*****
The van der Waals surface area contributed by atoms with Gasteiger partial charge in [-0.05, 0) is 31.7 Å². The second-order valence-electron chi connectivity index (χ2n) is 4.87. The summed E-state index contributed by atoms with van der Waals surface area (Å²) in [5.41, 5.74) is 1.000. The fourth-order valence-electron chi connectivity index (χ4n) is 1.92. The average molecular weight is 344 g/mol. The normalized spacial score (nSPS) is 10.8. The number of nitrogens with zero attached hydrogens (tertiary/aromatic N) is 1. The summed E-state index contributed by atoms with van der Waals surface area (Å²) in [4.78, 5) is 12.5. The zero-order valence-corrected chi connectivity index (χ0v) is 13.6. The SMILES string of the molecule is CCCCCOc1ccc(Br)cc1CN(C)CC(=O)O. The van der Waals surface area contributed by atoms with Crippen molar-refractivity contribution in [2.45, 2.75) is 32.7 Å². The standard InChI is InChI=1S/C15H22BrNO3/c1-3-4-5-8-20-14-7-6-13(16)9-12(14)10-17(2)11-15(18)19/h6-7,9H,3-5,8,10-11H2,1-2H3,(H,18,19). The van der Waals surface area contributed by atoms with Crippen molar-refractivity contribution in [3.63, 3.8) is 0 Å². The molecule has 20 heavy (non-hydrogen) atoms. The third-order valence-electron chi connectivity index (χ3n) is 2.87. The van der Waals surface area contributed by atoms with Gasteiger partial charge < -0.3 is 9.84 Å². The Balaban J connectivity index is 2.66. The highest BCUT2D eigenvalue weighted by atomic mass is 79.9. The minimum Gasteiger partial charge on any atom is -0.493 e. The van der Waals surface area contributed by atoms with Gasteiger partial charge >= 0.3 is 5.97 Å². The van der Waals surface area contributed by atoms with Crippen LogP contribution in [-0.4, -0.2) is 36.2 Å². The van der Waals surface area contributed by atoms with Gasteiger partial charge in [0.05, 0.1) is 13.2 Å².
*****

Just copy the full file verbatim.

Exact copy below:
The van der Waals surface area contributed by atoms with Gasteiger partial charge in [-0.05, 0) is 31.7 Å². The second-order valence-electron chi connectivity index (χ2n) is 4.87. The summed E-state index contributed by atoms with van der Waals surface area (Å²) in [5.41, 5.74) is 1.000. The fourth-order valence-electron chi connectivity index (χ4n) is 1.92. The average molecular weight is 344 g/mol. The normalized spacial score (nSPS) is 10.8. The number of nitrogens with zero attached hydrogens (tertiary/aromatic N) is 1. The summed E-state index contributed by atoms with van der Waals surface area (Å²) in [4.78, 5) is 12.5. The zero-order valence-corrected chi connectivity index (χ0v) is 13.6. The SMILES string of the molecule is CCCCCOc1ccc(Br)cc1CN(C)CC(=O)O. The van der Waals surface area contributed by atoms with Crippen molar-refractivity contribution in [2.45, 2.75) is 32.7 Å². The standard InChI is InChI=1S/C15H22BrNO3/c1-3-4-5-8-20-14-7-6-13(16)9-12(14)10-17(2)11-15(18)19/h6-7,9H,3-5,8,10-11H2,1-2H3,(H,18,19). The van der Waals surface area contributed by atoms with Crippen molar-refractivity contribution in [3.63, 3.8) is 0 Å². The molecule has 20 heavy (non-hydrogen) atoms. The third-order valence-electron chi connectivity index (χ3n) is 2.87. The van der Waals surface area contributed by atoms with Gasteiger partial charge < -0.3 is 9.84 Å². The Balaban J connectivity index is 2.66. The highest BCUT2D eigenvalue weighted by atomic mass is 79.9. The minimum Gasteiger partial charge on any atom is -0.493 e. The van der Waals surface area contributed by atoms with Gasteiger partial charge >= 0.3 is 5.97 Å². The van der Waals surface area contributed by atoms with Crippen LogP contribution in [-0.4, -0.2) is 36.2 Å². The van der Waals surface area contributed by atoms with Gasteiger partial charge in [0.05, 0.1) is 13.2 Å².